Photographer's Note

Merry Christmas
A handshake is a short ritual
in which two people grasp one of each other's like hands, in most cases accompanied by a brief up and down movement of the grasped hands

There are various customs surrounding handshakes, both generically and specific to certain cultures:
The handshake is commonly done upon meeting, greeting, parting, offering congratulations, expressing gratitude, or completing an agreement. In sports or other competitive activities, it is also done as a sign of good sportsmanship. Its purpose is to convey trust, balance, and equality. If it is done to form an agreement, the agreement is only official until the hands are parted
Unless health issues or local customs dictate otherwise, usually a handshake is made with bare hands. However, it depends on the situation.

In Anglophone countries, in business situations. In casual non-business situations, men are more likely to shake hands than women.
In Belgium, handshakes are done more often, especially on meetings.
In Switzerland, it may be expected to shake the women's hands first.
Austrians shake hands when meeting, often including with children.
In Russia, handshake is rarely performed by opposite sexes. Man shaking hands with women can be considered impolite, since hand-kissing is preferred as a ritual for greeting a lady. However, kissing hand is considered unsuitable for business situations.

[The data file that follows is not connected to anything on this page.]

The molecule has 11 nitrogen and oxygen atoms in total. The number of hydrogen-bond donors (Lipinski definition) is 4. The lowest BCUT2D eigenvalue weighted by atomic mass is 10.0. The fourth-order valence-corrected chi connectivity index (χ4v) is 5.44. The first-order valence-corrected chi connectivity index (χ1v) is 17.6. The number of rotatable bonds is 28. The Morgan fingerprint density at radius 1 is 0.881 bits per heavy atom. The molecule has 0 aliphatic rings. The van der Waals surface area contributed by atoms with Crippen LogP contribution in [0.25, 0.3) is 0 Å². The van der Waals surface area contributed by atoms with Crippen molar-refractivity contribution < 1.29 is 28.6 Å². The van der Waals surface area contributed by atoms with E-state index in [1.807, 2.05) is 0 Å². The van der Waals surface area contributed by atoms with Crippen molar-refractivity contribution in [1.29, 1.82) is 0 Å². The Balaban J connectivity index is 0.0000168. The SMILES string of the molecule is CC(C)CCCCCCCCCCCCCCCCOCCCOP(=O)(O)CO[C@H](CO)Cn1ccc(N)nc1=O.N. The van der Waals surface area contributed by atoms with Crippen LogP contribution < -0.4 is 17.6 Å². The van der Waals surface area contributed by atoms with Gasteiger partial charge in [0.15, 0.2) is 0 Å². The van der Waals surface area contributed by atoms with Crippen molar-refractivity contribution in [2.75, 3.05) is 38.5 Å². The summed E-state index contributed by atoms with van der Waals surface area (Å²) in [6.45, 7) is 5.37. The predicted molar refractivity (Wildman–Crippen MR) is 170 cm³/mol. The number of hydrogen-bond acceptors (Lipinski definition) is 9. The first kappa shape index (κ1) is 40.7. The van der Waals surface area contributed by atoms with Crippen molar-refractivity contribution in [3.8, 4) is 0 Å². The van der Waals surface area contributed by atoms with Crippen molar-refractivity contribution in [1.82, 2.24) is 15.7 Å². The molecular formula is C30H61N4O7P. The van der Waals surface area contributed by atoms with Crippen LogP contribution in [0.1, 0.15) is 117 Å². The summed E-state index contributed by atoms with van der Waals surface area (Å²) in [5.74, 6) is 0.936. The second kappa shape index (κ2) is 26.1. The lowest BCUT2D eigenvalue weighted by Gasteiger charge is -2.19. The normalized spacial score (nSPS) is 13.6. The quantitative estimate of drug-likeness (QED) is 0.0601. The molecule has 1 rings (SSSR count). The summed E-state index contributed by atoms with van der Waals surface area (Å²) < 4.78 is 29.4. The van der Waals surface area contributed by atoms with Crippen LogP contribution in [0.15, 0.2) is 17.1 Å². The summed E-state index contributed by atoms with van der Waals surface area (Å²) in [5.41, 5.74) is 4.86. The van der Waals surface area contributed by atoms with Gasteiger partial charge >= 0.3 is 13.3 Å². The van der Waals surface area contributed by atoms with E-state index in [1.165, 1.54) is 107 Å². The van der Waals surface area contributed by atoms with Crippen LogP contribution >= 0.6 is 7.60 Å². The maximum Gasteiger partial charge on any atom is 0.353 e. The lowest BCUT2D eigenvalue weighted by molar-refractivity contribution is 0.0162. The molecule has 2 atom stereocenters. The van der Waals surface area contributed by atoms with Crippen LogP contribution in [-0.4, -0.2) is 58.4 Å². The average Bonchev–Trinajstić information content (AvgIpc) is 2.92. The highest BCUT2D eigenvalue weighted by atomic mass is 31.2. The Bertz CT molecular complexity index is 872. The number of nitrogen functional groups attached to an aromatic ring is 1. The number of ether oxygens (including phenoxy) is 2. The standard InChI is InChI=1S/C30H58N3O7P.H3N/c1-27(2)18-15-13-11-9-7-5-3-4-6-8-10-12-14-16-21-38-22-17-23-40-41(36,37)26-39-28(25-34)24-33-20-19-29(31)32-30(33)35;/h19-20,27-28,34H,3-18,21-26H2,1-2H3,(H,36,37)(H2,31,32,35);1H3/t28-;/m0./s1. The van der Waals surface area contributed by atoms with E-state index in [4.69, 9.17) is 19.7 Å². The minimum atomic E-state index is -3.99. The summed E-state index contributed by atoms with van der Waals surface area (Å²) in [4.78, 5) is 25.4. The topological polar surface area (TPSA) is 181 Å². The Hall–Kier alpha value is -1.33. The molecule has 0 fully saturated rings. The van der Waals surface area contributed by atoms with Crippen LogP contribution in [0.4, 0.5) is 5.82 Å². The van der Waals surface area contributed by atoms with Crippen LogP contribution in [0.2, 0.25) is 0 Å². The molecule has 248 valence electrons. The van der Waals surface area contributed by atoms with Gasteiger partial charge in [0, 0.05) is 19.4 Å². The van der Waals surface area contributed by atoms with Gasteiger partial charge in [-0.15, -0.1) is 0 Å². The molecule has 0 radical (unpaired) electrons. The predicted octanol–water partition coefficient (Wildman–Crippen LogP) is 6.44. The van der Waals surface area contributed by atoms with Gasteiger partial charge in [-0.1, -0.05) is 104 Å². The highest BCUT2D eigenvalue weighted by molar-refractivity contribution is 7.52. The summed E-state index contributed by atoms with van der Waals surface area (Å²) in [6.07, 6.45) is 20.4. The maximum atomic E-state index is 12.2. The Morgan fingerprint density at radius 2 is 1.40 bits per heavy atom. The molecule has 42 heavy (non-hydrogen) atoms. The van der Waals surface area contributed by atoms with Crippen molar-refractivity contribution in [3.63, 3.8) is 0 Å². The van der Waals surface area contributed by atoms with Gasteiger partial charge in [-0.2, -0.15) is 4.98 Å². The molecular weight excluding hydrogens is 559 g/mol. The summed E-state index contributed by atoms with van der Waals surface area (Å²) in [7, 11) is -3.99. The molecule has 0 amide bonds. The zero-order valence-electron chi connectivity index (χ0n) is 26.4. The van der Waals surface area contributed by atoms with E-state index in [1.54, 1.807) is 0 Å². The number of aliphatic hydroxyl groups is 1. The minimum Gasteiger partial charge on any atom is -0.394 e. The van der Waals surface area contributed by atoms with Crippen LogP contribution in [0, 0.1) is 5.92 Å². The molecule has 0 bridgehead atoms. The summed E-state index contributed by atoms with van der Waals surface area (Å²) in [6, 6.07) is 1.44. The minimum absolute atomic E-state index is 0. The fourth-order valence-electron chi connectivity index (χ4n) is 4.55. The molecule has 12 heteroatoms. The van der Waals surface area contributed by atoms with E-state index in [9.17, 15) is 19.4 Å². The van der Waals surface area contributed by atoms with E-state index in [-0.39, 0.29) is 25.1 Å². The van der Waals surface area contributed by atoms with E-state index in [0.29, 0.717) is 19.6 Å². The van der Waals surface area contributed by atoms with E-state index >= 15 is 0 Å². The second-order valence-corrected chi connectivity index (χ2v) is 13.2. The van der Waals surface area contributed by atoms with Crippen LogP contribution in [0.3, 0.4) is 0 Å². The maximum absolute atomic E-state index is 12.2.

In some Muslim countries (such as Turkey or the Arabic-speaking Middle East), handshakes aren't as firm as in North America and Europe. Consequently, a grip which is too firm will be considered as rude.
Moroccans also give one kiss on each cheek (to corresponding genders) together with the handshake. Also, in some countries, a variation exists where instead of kisses, after the handshake the handpalm is placed unto the heart.
In China, where a weak handshake is also preferred, people shaking hands will often hold on to each other's hands for an extended period after the initial handshake.
In Japan, it is appropriate to let the Japanese initiate the handshake, and a weak handshake is preferred.
In Norway, where a firm handshake is preferred, people will most often shake hands when agreeing on deals, both in private and business relations.
In South Korea, a senior person will initiate a handshake, where it is preferred to be weak. It is a sign of respect to grasp the right arm with the left hand when shaking hands

The Hand Hug is a type of handshake popular with politicians, as it can present them as being warm, friendly, trustworthy and honest. This type of handshake involves covering the clenched hands with the remaining free hand, creating a sort of "cocoon."

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Additional Photos by Georgios Topas (TopGeo) Gold Star Critiquer/Gold Star Workshop Editor/Gold Note Writer [C: 4041 W: 93 N: 8298] (38216)
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